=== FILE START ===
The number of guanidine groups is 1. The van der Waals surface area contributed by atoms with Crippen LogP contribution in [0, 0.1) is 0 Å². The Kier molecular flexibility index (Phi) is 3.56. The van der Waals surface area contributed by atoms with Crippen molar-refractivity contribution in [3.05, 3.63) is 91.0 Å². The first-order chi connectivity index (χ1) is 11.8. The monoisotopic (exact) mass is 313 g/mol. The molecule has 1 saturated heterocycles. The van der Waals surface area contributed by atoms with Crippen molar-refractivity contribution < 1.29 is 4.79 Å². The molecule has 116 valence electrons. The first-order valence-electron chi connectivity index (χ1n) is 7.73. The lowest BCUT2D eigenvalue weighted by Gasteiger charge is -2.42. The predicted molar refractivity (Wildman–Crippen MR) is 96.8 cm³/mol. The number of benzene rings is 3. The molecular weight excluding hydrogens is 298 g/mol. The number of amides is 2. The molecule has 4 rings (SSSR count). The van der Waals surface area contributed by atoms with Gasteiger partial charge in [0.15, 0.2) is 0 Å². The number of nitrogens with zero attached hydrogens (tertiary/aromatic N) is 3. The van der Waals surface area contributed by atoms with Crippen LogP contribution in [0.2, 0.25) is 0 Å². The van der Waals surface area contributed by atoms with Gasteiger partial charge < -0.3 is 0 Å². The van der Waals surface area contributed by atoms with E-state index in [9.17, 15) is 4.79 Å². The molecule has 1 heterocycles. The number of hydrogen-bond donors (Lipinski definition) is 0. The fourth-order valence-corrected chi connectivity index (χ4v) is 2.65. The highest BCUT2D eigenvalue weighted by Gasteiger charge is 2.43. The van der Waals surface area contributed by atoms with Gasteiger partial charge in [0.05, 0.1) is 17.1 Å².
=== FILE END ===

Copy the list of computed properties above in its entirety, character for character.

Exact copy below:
The number of guanidine groups is 1. The van der Waals surface area contributed by atoms with Crippen LogP contribution in [0, 0.1) is 0 Å². The Kier molecular flexibility index (Phi) is 3.56. The van der Waals surface area contributed by atoms with Crippen molar-refractivity contribution in [3.05, 3.63) is 91.0 Å². The first-order chi connectivity index (χ1) is 11.8. The monoisotopic (exact) mass is 313 g/mol. The molecule has 1 saturated heterocycles. The van der Waals surface area contributed by atoms with Crippen molar-refractivity contribution < 1.29 is 4.79 Å². The molecule has 116 valence electrons. The first-order valence-electron chi connectivity index (χ1n) is 7.73. The lowest BCUT2D eigenvalue weighted by Gasteiger charge is -2.42. The predicted molar refractivity (Wildman–Crippen MR) is 96.8 cm³/mol. The number of benzene rings is 3. The molecular weight excluding hydrogens is 298 g/mol. The number of amides is 2. The molecule has 4 rings (SSSR count). The van der Waals surface area contributed by atoms with Gasteiger partial charge in [0.15, 0.2) is 0 Å². The number of nitrogens with zero attached hydrogens (tertiary/aromatic N) is 3. The van der Waals surface area contributed by atoms with Crippen LogP contribution in [0.2, 0.25) is 0 Å². The van der Waals surface area contributed by atoms with Gasteiger partial charge < -0.3 is 0 Å². The van der Waals surface area contributed by atoms with E-state index in [9.17, 15) is 4.79 Å². The molecule has 1 heterocycles. The number of hydrogen-bond donors (Lipinski definition) is 0. The fourth-order valence-corrected chi connectivity index (χ4v) is 2.65. The highest BCUT2D eigenvalue weighted by Gasteiger charge is 2.43. The van der Waals surface area contributed by atoms with Gasteiger partial charge in [0.05, 0.1) is 17.1 Å².